The life of the 33-year-old switch-hitting journeyman utility guy is not an easy one, but it does provide some players with the opportunity to hang around the game of baseball a little bit longer.
Michael Martinez will head to Goodyear, Arizona, for his second consecutive spring training with the Cleveland Indians as a non-roster invitee after signing a minor league contract with the club in November, just two days after he was outrighted off of the 40-man roster and refused the assignment, becoming a free agent.
He spent the majority of 2015 at Triple-A Columbus, but did get into 16 games for the Indians as a September call-up when rosters expanded, hitting .267 with a pair of doubles, two RBI, and seven runs scored. The Indians used the opportunity to see what spark Martinez could give to their lineup if given the opportunity and, to some degree, he did not disappoint.
The coming season will mark Martinez’s eleventh year in professional ball after signing with the Washington Nationals as an amateur free agent in 2005. Gradually climbing the minor league ladder, he reached the ceiling in 2010 and had arguably his best combined season of his pro career, hitting .272 with 21 doubles, six triples, eleven homers, and 56 RBI while stealing 23 bases in stops at Double-A and Triple-A.
The Philadelphia Phillies took a chance on the 27-year-old that offseason, selecting him in the Rule 5 draft. Per the draft requirements, he spent the entire season on the Major League roster, playing in 88 games and hitting .196. He split the next season between the minors and Majors, appearing in 45 games for the Phillies while hitting .174. He played in 29 more games at the MLB level in 2013, but following the season, he became a free agent and later signed with the Pittsburgh Pirates.
He spent all but 26 games at the Triple-A level for the Pirates that season, hitting .128 in limited opportunities for the parent club. He again hit free agency following the season and continued his path west across the country, making a stop with Cleveland.
He hit .289 with 24 doubles, five triples, five homers, 42 RBI, and was 11-for-14 stealing bases in 102 games for the Columbus Clippers while appearing at five different positions. In 16 games for the Tribe, he took four different spots in the field, playing all three outfield spots and third base.
Over the course of his five seasons in the Majors, he has played second, short, third, left, center, and right field. He has done similar at the minor league level, with the bulk of the playing time coming right up the middle at second and short, but he also appeared twice on the mound. He has played five different positions over nine seasons of winter ball, primarily in the Dominican Winter League.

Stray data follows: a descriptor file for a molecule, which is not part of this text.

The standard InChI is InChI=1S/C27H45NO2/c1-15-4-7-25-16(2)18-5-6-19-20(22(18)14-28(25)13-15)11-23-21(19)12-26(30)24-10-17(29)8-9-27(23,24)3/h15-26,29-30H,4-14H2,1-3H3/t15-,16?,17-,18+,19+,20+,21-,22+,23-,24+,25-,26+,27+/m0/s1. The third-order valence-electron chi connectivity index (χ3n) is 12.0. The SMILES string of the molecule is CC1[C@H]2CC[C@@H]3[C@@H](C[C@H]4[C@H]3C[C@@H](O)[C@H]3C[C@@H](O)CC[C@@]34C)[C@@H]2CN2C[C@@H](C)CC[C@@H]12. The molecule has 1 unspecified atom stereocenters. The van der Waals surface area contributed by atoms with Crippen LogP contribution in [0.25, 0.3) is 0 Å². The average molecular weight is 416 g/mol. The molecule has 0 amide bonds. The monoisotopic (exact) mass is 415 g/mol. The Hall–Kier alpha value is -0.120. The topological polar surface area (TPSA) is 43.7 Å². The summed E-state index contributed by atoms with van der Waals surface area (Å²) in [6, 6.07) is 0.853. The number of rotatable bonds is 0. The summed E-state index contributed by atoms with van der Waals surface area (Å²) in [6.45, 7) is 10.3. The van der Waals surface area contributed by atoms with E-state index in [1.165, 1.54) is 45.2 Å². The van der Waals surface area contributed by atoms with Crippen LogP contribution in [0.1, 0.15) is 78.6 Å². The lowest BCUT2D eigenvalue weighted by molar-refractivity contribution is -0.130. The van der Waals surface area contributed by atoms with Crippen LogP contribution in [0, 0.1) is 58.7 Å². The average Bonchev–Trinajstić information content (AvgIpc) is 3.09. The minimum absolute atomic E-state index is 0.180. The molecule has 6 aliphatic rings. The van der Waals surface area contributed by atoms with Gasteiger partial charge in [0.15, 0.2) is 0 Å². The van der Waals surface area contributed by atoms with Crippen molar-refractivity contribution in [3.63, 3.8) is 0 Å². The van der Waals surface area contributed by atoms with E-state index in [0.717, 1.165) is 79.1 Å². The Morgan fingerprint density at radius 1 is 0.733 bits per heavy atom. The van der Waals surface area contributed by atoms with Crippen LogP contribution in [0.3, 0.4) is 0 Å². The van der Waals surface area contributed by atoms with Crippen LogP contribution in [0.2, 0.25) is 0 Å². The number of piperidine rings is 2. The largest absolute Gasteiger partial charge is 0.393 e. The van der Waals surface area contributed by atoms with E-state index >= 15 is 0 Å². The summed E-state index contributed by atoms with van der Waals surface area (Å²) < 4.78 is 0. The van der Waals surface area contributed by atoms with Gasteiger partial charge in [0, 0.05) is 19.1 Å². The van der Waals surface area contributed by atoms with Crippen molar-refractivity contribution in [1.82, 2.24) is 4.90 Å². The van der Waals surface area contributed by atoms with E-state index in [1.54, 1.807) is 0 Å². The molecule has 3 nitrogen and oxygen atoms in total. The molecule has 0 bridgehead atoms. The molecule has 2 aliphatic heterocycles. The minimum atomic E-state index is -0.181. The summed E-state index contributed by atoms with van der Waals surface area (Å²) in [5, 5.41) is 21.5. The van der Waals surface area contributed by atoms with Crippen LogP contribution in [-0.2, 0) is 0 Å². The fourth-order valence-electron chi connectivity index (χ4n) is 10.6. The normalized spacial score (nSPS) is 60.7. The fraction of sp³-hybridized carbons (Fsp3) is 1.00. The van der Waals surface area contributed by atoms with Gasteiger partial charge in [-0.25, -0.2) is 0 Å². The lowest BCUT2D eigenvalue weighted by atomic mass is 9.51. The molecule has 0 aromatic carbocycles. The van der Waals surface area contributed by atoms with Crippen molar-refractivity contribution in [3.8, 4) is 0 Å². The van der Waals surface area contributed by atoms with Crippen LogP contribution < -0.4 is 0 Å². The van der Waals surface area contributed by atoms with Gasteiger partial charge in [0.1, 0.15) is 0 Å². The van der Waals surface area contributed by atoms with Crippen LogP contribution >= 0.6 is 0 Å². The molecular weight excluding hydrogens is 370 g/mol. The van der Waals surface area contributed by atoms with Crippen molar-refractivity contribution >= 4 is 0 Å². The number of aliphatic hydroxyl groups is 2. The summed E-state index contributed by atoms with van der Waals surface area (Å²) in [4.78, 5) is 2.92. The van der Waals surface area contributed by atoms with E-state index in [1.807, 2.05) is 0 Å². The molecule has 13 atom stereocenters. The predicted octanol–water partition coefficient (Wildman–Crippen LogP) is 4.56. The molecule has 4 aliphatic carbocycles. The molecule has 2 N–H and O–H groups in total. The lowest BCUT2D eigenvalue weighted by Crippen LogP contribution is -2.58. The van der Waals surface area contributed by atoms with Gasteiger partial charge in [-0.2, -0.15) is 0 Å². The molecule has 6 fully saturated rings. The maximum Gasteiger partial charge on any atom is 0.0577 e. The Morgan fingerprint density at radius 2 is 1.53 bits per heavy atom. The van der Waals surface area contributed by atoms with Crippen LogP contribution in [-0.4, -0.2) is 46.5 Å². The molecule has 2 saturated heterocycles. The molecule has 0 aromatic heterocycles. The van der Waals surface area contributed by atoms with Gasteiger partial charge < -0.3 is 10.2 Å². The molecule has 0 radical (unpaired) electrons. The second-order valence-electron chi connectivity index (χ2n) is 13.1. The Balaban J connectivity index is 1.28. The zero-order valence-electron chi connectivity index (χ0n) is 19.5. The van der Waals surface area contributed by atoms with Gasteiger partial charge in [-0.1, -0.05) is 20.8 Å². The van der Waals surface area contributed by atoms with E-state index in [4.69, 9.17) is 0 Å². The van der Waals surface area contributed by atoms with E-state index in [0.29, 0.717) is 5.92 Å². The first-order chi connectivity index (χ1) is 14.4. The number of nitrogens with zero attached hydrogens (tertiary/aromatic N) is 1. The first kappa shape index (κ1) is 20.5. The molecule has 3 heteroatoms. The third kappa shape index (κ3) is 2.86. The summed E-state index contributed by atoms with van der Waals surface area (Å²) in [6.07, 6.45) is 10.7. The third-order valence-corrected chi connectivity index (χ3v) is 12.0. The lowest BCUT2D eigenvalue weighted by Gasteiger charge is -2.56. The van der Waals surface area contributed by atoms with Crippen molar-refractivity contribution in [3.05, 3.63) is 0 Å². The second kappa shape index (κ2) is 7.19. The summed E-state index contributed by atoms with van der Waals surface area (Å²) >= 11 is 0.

Martinez was a handy player to have stashed at the Triple-A level last season for Cleveland, even if he ultimately was not needed as his role at the time was covered with the Indians by the dual presence of Mike Aviles and Jose Ramirez. With Aviles now a member of the Detroit Tigers, it leaves a void for a true super utility guy on the depth chart after Ramirez, which could put the man of many gloves just one phone call away for manager Terry Francona.
“He impressed everybody this spring with how he went about everything,” offered Francona after Martinez was added to the MLB roster. “He goes to Triple-A and by all accounts, [Clippers manager Chris Tremie], everybody, [said] he was probably the best teammate in the organization this year.”
He would be considered a defensive benefit for the Indians over an offensive one, as that side of his game has tended to result in light-hitting results. He has made just one error in 60 games in the outfield in his MLB career, good for a .988 fielding percentage, and has shown a better range factor per nine innings than league average. He has a .972 fielding percentage in his career at shortstop, followed by a .967 mark at second and .956 at third, but he was better statistically at second base in the minors.
He has flashed speed on the bases at times throughout his minor league career, twice stealing more than 20 bases, but those seasons were the 2008 and 2010 campaigns.
He is a career .187 hitter at the Major League level, but a .268 hitter during his minor league stops. His switch-hitting ability adds yet another layer of versatility to what he provides on the diamond.
He has once again logged some extra innings in the Dominican Winter League this offseason, hitting .222 in 13 games in 2016 for Las Estrelles Orientales in the round robin tournament. He was joined on the club by his teammate in Columbus, Audy Ciriaco. Martinez hit in five straight games at one point and drove in four runs in one contest.
Martinez will head to spring camp hoping to put himself in good position for the club as a utility option up from Columbus as needed or to put himself on the radar for other clubs in need of a man with the flexibility that he can provide a roster, even heading into the later stages of his career.
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